The old man was not searching for truth but for some of his family. Nonetheless they began a discussion in which Justin identified himself as a philologian, a lover of reason. The old man challenged him — why was he not a lover of truth, a lover of deeds. Justin told him that reason led to truth, and philosophy led to happiness. This was certainly an interesting thing for Justin to say since he had not found the truth in the study of reason or happiness in his quest among the philosophers! Perhaps the old man sensed this for he asked for Justin’s definition of philosophy and of happiness.

In the long discussion that followed, Justin spoke eloquently to the old man’s searching questions but even Justin had to admit that philosophers may talk about God but had never seen him, may discuss the soul but didn’t really know it. But if the philosophers whom Justin admired and followed couldn’t, then nobody could, right?

The old man told him about the ancient prophets, the Hebrew prophets, who had talked not of ideas but of what they had seen and heard, what they knew and experienced. And this was God. The old man ended the conversation by telling Justin to pray that the gates of light be opened to him.

Inflamed by this conversation, Justin sought out the Scriptures and came to love them. Christ words “possess a terrible power in themselves, and are sufficient to inspire those who turn aside from the path of rectitude with awe; while the sweetest rest is afforded those who make a diligent practice of them.”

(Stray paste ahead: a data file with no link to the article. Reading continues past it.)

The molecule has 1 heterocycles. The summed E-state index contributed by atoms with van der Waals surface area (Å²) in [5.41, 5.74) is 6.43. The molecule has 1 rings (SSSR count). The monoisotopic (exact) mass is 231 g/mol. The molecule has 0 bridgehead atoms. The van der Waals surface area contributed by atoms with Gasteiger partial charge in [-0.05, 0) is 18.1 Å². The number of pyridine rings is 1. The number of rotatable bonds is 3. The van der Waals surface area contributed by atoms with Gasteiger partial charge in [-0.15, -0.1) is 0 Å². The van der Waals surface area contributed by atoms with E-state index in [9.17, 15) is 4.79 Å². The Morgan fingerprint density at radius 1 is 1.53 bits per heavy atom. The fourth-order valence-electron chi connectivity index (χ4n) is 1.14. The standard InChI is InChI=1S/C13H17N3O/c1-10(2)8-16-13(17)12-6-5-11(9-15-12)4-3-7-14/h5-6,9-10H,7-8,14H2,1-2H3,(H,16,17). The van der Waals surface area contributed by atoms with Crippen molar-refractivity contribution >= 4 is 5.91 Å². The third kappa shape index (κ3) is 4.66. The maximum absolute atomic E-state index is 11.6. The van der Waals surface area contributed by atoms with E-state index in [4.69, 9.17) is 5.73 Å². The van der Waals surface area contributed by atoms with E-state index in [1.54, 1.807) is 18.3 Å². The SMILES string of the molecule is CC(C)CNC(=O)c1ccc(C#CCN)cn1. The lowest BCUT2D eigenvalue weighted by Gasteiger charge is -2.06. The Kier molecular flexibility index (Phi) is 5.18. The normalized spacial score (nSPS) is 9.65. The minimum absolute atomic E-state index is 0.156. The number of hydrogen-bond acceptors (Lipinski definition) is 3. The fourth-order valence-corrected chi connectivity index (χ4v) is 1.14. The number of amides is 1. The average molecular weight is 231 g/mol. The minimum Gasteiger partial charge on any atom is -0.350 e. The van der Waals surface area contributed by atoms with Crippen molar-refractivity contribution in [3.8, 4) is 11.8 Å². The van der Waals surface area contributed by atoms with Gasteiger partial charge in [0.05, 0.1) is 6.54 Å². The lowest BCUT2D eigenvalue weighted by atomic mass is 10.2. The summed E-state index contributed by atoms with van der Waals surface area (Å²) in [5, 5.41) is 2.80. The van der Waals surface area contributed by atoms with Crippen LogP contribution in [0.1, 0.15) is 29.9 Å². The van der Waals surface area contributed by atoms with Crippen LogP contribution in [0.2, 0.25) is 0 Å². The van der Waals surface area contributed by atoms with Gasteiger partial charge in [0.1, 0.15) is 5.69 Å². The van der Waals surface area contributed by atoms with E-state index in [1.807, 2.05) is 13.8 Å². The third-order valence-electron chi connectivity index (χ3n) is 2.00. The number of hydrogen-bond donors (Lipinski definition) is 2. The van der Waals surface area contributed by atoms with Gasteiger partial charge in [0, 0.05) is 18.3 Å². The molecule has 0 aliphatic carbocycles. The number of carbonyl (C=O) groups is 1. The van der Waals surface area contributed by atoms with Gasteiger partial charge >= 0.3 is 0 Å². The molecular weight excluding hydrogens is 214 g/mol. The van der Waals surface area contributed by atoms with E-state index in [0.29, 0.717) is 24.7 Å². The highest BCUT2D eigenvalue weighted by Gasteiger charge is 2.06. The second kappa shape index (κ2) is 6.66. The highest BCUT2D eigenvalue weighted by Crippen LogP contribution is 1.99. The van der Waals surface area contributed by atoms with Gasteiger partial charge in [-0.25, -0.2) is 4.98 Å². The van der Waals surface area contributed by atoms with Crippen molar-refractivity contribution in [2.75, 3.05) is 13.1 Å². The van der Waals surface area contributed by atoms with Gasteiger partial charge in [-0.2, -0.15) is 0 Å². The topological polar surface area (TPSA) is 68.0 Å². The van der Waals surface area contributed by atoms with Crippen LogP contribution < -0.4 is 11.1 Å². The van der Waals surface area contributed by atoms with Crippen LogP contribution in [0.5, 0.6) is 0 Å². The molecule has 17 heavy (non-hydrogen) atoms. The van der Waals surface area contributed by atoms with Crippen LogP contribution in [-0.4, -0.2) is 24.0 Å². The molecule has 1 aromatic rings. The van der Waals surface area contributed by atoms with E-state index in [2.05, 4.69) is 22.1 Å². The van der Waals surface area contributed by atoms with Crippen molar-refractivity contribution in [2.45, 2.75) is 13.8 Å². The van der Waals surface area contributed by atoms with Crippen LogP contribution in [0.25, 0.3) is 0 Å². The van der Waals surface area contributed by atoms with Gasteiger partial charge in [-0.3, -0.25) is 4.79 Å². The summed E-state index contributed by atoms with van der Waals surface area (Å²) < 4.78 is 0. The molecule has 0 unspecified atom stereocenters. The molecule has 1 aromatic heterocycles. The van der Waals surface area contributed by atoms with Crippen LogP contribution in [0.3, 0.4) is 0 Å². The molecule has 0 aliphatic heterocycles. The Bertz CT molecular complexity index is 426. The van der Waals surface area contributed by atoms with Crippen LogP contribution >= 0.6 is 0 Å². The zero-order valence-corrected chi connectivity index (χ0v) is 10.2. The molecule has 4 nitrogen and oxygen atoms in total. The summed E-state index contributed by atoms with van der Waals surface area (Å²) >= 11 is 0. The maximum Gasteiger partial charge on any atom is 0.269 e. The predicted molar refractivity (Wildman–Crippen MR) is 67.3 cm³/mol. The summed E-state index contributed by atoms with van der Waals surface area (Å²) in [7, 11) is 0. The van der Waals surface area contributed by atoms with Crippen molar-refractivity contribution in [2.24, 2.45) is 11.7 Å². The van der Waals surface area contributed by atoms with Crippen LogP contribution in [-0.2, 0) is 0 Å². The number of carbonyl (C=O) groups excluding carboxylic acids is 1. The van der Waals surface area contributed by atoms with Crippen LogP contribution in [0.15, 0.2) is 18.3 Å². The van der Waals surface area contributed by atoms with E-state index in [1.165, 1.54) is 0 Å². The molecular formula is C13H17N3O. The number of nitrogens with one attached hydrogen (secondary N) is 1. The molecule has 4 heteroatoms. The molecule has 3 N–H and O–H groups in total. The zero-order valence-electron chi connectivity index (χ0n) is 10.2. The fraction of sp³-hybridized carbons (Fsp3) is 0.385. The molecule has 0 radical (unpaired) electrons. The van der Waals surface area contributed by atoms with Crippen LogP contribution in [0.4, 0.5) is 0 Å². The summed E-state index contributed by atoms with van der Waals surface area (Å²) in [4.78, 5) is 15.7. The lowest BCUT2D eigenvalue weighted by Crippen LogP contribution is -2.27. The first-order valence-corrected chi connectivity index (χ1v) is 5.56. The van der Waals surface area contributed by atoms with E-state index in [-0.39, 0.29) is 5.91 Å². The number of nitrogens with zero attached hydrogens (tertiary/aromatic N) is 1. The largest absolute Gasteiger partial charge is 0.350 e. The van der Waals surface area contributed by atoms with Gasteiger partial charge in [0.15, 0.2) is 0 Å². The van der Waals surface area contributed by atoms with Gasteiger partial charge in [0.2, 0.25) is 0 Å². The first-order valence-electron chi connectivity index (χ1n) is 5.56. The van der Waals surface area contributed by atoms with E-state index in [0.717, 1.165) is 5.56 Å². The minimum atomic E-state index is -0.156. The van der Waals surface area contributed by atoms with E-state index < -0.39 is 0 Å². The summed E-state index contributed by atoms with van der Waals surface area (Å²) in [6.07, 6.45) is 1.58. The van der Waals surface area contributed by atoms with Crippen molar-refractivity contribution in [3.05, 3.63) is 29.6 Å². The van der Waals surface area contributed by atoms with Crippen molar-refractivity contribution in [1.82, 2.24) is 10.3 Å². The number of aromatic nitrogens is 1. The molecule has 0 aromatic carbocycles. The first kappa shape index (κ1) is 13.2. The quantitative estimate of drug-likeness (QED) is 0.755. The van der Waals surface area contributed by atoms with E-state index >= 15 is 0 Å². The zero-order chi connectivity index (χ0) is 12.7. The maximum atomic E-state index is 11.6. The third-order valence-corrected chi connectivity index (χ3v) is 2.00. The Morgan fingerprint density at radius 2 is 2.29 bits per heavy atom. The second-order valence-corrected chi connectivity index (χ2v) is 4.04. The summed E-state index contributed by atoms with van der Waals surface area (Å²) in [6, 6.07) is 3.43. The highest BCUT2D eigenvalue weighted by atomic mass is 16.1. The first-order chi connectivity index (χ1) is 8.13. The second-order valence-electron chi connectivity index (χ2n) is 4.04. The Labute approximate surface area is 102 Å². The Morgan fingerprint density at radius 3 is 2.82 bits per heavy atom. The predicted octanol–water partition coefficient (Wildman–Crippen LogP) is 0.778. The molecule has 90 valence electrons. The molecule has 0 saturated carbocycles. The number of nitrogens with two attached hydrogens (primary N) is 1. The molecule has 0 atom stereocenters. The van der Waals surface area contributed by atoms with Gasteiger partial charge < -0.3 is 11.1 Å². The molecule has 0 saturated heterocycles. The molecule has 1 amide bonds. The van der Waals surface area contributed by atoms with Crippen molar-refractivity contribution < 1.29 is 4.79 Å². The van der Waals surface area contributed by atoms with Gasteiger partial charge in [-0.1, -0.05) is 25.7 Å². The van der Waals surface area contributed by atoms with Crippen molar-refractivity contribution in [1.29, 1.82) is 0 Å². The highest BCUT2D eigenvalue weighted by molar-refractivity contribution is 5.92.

Why hadn’t Justin known about Christianity before with as much as he had studied? He had heard about it, the way other pagans of second century Rome had, by the rumors and accusations that surrounded the persecution of Christians. The fearlessness of their actions made him doubt the gossip, but he had nothing else to go by. Christians at that time kept their beliefs secret. They were so afraid that outsiders would trample on their sacred faith and desecrate their mysteries that they wouldn’t tell anyone about their beliefs — even to counteract outright lies. To be honest, there was good reason for their fears — many actors for example performed obscene parodies of Christian ritual for pagan audiences, for example.